M. Boyles had plans prepared for a six-story brick building to be erected on the vacant lot adjoining the old Ward hotel on West Main street for an addition to the historical old hostelry that figure in the Civil war in the 60s. The old Ward House was erected by Thomas Parry in 1855 who erected the building for the entertainment of the travelling public who made the town of Grafton the point for their incursions into the counties not yet reached by the railroads for orders of merchandise, travelling with trunks of samples by wagon to the remote towns and villages in search of business.
Mr.Parry died shortly after opening his house of entertainment and the house was leased to Thomas Smouse and his sister, Mrs. Kate Halderman, who conducted the hotel until the outbreak of the Civil war when the hotel was taken over by Nathan Means, whose Uncle Joseph Matlick, a member of Captain R. Latham’s Grafton Guards, described as a most orderly house where the weary traveller found enticing refreshments and rest. It became the headquarters of officers of the Federal army in the beginning of the struggle between the North and South and came into prominence in the episode when young George Jordan flung the chair from its porch that prevented the town from falling into the hands of the Confederate forces on that historic Wednesday May 22, 1861.
In 1865, the old hotel was purchased by George W. Ward who came to Grafton from Beverly and operated the house until his death in 1881. Loyd M. Boyles, his son-in-law, took over the house and conducted it along with his general merchandise business until he met a tragic fate in 1895 while superintending the erection of this towering new structure.
Grafton’s old theatrical friend who appeared before the local public so many years was the Christmas night attraction in the Opera House and presented his rural drama “Old Farmer Hopkins”, to an almost capacity housed despite the many entertainments given in the local churches. This was Mr.Davidson’s farewell appearance in Grafton. In the summer he joined with his brother Mr.Davidson in conducting a Chautauqua at Mountain Lake Park. Those who recall Frank Davidson, a handsome young actor who was leading man for Kittie Rhoades’ company and whose splendid portrayal of Armand in the drama “Camille,” Christopher Blizzard in “Confusion” and Judge Beeswinger in “M’Liss”, back in the 80’s never forgot his work and remained loyal and on each occasion of his return with his own company crowded the house to witness the many stage presentations he offered.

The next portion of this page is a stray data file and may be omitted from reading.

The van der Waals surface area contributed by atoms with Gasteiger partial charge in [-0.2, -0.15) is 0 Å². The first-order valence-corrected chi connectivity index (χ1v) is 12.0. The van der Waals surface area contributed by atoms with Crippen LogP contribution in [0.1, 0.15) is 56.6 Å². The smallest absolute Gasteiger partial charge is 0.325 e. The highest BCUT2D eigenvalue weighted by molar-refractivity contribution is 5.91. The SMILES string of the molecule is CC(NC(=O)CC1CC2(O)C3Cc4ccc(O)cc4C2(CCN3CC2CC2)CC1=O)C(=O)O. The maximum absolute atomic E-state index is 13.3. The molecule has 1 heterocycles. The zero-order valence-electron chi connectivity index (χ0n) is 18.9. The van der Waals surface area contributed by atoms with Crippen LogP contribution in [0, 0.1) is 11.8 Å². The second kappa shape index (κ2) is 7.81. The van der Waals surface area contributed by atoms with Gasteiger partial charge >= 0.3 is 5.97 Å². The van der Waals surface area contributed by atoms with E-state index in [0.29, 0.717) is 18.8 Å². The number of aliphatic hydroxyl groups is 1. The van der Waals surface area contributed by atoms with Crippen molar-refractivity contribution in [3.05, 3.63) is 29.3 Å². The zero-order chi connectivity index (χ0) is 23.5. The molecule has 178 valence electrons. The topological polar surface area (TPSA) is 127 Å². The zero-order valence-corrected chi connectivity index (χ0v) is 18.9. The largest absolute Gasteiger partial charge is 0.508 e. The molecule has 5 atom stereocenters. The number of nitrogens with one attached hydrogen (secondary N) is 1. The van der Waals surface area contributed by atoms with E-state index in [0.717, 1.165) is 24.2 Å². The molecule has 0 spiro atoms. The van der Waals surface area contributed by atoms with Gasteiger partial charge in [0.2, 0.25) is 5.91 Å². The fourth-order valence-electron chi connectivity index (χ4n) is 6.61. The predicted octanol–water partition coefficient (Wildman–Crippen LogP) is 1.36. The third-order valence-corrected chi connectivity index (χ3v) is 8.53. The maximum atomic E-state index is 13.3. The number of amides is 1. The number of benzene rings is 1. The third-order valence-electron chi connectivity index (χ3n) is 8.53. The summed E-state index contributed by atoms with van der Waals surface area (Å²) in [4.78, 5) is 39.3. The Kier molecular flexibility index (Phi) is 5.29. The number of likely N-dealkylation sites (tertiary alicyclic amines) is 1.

Hon. George W. Curtin for many years one of the most prominent citizens of West Grafton and large lumber manufacturer, who erected his family home at 213 Walnut street removes to Sutton, Braxton county selling the home to the late Henry Gilbert. The clearing out of the timber in the Tygart Valley watershed caused Mr.Curtin to move his large mills from Fetterman to the interior whose slopes were still covered with virgin forests and enough standing timber to operate his mills for many years to come. People were sorry to see this fine couple who were prominent in the social life of Grafton, leave the city.
With the water mains all laid and the tank filled with water the new water system was given the opportunity to prove its worth when a fire broke out in the warehouse of John N. Tregellas on Boyd street on the night of January 14, 1895. The building was filled with paints, oils, varnishes and wall papers burned fiercely fed by the inflammable contents was discovered by night police officer Thomas G. love, who rushed out on Main street firing his pistol and calling loudly he alarm to awaken the sleeping town.